Chris Harris Drives the Mercedes AMG GT S on Laguna Seca: Video
Few cars define a segment like the Porsche 911. The pedigree, the refinement, the image… it’s all there. But no car is unassailable, even Porsche’s flagship. That’s why Mercedes created the 2016 GT S, the supercar with a dual personality. It can be a 500-horsepower track weapon, or luxury highway cruiser, something to demolish lap times, or caress your backside. It’s got heaps of composites and aluminum, making it lighter than the SLS, while inside, there’s leather and other top-shelf luxury materials sitting astride bucket seats and the paddle shifters for a seven-speed dual clutch transmission.
That’s what Chris Harris set out to find in this video. When it comes to no-nonsense super car reviews, this guy definitely knows his stuff. He doesn’t just ooh and ahh over horsepower figures or big sticker prices (although there is plenty of that). He also digs under the surface of the vehicle in question before coming to some authoritative conclusion, providing ample power slides as entrainment along the way.
That’s the formula on hand here. We start with a breakdown of the rolling chassis, as Harris points out several of the design features of the AMG GT S, including the v-mounted twin-turbos and hydraulic steering rack. The new rear axle assembly also gets a once over, as does the exhaust system.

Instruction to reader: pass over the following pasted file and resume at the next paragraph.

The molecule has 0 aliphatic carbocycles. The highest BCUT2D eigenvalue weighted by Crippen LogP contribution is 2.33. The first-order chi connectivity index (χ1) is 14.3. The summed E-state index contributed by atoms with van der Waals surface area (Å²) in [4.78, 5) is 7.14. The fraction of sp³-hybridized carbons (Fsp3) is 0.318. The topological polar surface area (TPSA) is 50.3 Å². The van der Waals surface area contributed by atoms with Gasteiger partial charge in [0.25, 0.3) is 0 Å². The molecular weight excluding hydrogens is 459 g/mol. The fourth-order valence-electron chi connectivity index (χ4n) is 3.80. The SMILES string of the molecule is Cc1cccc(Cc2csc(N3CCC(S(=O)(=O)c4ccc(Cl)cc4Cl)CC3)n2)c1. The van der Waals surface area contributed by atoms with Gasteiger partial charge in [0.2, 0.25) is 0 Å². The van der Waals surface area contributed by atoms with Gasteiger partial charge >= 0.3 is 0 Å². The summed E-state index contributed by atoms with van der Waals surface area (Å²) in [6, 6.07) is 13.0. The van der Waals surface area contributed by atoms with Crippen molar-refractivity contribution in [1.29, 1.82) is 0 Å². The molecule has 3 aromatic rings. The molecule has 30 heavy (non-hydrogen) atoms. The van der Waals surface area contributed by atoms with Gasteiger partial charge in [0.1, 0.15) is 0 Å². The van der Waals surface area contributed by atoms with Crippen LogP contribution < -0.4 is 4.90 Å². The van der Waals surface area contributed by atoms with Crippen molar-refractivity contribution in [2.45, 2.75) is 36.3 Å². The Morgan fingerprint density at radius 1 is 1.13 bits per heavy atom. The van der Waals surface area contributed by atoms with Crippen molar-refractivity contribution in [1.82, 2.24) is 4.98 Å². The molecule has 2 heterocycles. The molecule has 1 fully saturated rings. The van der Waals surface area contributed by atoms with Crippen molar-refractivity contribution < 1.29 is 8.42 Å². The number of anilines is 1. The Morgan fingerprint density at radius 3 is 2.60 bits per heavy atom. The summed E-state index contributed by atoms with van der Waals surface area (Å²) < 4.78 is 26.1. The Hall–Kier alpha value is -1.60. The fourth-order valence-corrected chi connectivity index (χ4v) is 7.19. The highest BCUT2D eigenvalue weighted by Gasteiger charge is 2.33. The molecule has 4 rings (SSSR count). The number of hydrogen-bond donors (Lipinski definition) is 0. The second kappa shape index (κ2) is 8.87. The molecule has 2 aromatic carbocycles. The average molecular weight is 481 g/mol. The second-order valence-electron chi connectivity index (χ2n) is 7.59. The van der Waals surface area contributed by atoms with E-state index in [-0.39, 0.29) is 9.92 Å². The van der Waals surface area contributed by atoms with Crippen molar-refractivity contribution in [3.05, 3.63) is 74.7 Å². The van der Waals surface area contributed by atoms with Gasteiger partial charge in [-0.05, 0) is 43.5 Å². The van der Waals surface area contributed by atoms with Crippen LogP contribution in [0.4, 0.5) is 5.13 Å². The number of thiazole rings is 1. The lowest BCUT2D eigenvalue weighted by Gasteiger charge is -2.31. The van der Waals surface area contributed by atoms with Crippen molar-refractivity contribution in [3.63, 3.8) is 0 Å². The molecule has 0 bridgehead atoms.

Speaking of making turns and loud noises, we later find Harris exploring the limits of grip in a full body AMG GT S on the inimitable curves of the Laguna Seca Raceway in northern California.
While a 911 never ends up crashing the party, watching the Merc get crossed up everywhere on track (and we do mean everywhere) as Harris fawns over both the vehicle and the setting is a joy. Spoiler alert: the verdict is a positive one, but honestly, that shouldn’t be very surprising.
Click past the jump to read more about the Mercedes AMG GT.
Although it’s the successor to the SLS, the AMG GT is a more refined approach to the same concept. The gullwing doors are gone, and in their stead we find a shorter body that retains the same muscular lines, with a long hood, short rear end, and front fascia that directly feeds two turbos spinning furiously behind it. Those boost-makers are plumbed to a 4.0-liter V-8 engine mounted far back into the chassis. Output is rated at 503 horsepower and 479 pound-feet of torque, which twists the pavement through an electronically controlled rear-axle locking differential on the GT S (the GT is equipped with a mechanical unit).
Inside, the theme of the day is aviation, with a low seating position, wing-like dashboard, and large buttons and toggles. At an estimated $150,000, this Merc is pricey, but for the money, you get quality, fit, and finish second to none.